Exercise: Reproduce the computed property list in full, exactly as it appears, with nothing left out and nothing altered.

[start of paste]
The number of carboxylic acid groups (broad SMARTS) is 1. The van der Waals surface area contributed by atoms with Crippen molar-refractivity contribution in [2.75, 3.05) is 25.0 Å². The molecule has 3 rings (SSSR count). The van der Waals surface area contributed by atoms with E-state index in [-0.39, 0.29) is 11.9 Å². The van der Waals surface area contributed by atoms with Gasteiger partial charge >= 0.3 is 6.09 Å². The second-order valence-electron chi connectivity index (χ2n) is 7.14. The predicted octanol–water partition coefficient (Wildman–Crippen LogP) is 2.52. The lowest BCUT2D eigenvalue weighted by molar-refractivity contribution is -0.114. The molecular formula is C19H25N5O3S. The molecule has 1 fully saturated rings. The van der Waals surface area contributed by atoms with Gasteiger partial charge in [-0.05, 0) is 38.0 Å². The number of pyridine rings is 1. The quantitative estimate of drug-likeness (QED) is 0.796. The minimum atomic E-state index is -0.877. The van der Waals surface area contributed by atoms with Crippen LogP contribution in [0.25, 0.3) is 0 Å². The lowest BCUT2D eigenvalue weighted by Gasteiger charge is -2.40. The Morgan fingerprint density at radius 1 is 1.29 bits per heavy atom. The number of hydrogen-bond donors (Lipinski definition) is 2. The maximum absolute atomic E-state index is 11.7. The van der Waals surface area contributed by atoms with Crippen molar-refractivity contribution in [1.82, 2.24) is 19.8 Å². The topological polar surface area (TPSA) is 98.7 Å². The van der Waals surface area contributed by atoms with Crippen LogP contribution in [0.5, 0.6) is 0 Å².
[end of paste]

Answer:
The number of carboxylic acid groups (broad SMARTS) is 1. The van der Waals surface area contributed by atoms with Crippen molar-refractivity contribution in [2.75, 3.05) is 25.0 Å². The molecule has 3 rings (SSSR count). The van der Waals surface area contributed by atoms with E-state index in [-0.39, 0.29) is 11.9 Å². The van der Waals surface area contributed by atoms with Gasteiger partial charge >= 0.3 is 6.09 Å². The second-order valence-electron chi connectivity index (χ2n) is 7.14. The predicted octanol–water partition coefficient (Wildman–Crippen LogP) is 2.52. The lowest BCUT2D eigenvalue weighted by molar-refractivity contribution is -0.114. The molecular formula is C19H25N5O3S. The molecule has 1 fully saturated rings. The van der Waals surface area contributed by atoms with Gasteiger partial charge in [-0.05, 0) is 38.0 Å². The number of pyridine rings is 1. The quantitative estimate of drug-likeness (QED) is 0.796. The minimum atomic E-state index is -0.877. The van der Waals surface area contributed by atoms with Crippen LogP contribution in [0.25, 0.3) is 0 Å². The lowest BCUT2D eigenvalue weighted by Gasteiger charge is -2.40. The Morgan fingerprint density at radius 1 is 1.29 bits per heavy atom. The number of hydrogen-bond donors (Lipinski definition) is 2. The maximum absolute atomic E-state index is 11.7. The van der Waals surface area contributed by atoms with Crippen molar-refractivity contribution in [1.82, 2.24) is 19.8 Å². The topological polar surface area (TPSA) is 98.7 Å². The van der Waals surface area contributed by atoms with Crippen LogP contribution in [0.5, 0.6) is 0 Å².